Yes, yes it is. But I’ll only agree to be a soldier and not some meat shield, and only after all other more peaceful courses of actions have been exhausted. If one is going to fight for the Philippines the fighting had better be all out from the get go, meaning all channels, modes, and whatever should be exhausted before we start throwing away precious P/Filipino lives. We don’t have the same numbers as the present opponent after all.


Let the Filipinos die for their country first!


If they say, “Dahil sa utang na loob mo sa bayan!” I’ll ask them, “How come you treat me shit?”


This country may treat me like crap, but it’s the only one I have so I have no choice but to fight for it …..


sa historia ng buong mundo walang naging magiling at matatag na bayan na walang itinatawag nilang ‘nationalism.’ makikita nyo sa pag hahabul ng pilipinas sa pag-Americanize na lumalabo ang tingin natin sa talagang problema ng pilipinas. maski ipaganda nyo ang ating mga iskwela at ituro nyo ang ingles sa kabataan, walang totoong bayan tayo kung ang isip natin ay naka tutok sa america. hindi nyo ba nakikita na bago natin husayin ang mga problema ng ating bansa, kailangan natin ng totoong pagkakakilanlan? simbuyo ng damdamin para sa pilipinas

Midnight Bloke

Australia where Benign0 lives is a country by colonial edict too. In fact, it is by Queen Victoria’s edict. The Australian Constitution was drafted by the Australian colonies but only took effect when Victoria, the Brittanic Majesty promulgated it.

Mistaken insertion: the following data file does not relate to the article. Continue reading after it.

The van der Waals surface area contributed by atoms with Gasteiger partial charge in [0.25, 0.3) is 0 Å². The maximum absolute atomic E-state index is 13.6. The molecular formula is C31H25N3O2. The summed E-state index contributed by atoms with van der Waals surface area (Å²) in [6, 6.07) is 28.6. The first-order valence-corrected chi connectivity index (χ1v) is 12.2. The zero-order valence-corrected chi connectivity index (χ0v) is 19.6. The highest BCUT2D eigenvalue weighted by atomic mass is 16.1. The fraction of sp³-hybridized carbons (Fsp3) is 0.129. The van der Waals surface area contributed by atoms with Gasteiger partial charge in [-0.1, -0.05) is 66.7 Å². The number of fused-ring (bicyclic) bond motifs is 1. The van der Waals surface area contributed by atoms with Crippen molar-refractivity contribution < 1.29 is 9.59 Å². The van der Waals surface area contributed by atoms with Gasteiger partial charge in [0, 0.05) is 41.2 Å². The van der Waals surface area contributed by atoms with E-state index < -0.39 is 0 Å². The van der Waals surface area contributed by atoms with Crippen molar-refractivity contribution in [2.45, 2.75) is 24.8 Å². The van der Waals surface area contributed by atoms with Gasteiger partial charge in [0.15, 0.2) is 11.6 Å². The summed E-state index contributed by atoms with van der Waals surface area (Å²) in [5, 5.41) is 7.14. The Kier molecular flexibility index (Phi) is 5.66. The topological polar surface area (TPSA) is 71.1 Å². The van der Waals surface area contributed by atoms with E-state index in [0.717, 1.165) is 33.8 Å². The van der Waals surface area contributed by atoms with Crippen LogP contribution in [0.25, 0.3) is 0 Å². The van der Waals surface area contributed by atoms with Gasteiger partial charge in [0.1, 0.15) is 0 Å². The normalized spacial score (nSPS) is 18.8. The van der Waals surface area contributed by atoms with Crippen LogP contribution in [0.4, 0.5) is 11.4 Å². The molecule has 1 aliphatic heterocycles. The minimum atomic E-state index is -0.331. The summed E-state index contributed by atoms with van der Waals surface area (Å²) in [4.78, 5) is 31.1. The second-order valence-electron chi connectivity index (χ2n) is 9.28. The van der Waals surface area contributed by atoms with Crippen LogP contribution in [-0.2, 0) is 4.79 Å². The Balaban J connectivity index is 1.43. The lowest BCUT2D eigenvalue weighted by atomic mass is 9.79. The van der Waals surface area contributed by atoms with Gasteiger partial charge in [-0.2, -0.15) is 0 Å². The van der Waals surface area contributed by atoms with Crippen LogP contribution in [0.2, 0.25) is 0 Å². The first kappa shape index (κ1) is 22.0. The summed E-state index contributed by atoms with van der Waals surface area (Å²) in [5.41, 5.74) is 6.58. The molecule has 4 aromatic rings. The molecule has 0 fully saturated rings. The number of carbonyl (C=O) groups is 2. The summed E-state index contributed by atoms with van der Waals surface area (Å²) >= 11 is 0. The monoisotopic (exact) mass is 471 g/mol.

Now I hope that Benign0 asks “Is Australia worth dying for?” After all he has an Aussie passport and was spotted along Circular Quay!

Anyone who has lived in Australia would say “yes”! Only if it was for cricket!


To compare origin of Philippine state with Czechoslovakia or Yugoslavia is quite silly.

I would not use examples from central Europe, when im not fully aware of historical situation in this region of Europe.

It is putting down entire article.

But im sure that for Philippine audience it is ok. Since very few people have any knowledge of those two countries.


For now, my province and my fellow Hiligaynon speakers is worth dying for if ever China attacks. Never will I volunteer to defend Palawan or the Islands we claim in the South China sea due to the stupidity and corruption of our Government in our Military and claimant to the territory in the past. Philippines should be separated to different states so that many will work hard and manage better local resources and people. Ala like Singapore.

Jack C
So long as people are unwilling to suffer for the Philippines, they have no right to call themselves a “Proud Filipino”. They seem all too eager to bask in the glory though, however small it may be in the world stage. You know, like celebrating every damn Pacquiao victory as if all Filipinos are somehow involved in the process, despite Pacquiao’s All-American training team. I wouldn’t lump Philippines along with the likes of the Baltic and Slavic countries – at least they’re willing to bleed for their cultural and ethnic identities, proven with wars and genocide/ethnic cleansing. Our ethnic identity… Read more »
The neighboring Indonesia is the same colonial amalgamation of disparate ethnic groups even more so than the Philippines. However, they are very much a nation because the government there is very strong and controlling, and the sense of patriotism is amazing. You cannot tell an Indonesian that there’s no such nation. He will be deeply wounded. They love waving national flags from cars. They play Indonesian music on the radio. They have a strong History program at schools which keeps them in touch with their past, all their kings and dynasties and their Majapahit and Sri Vijaya heritage. All the… Read more »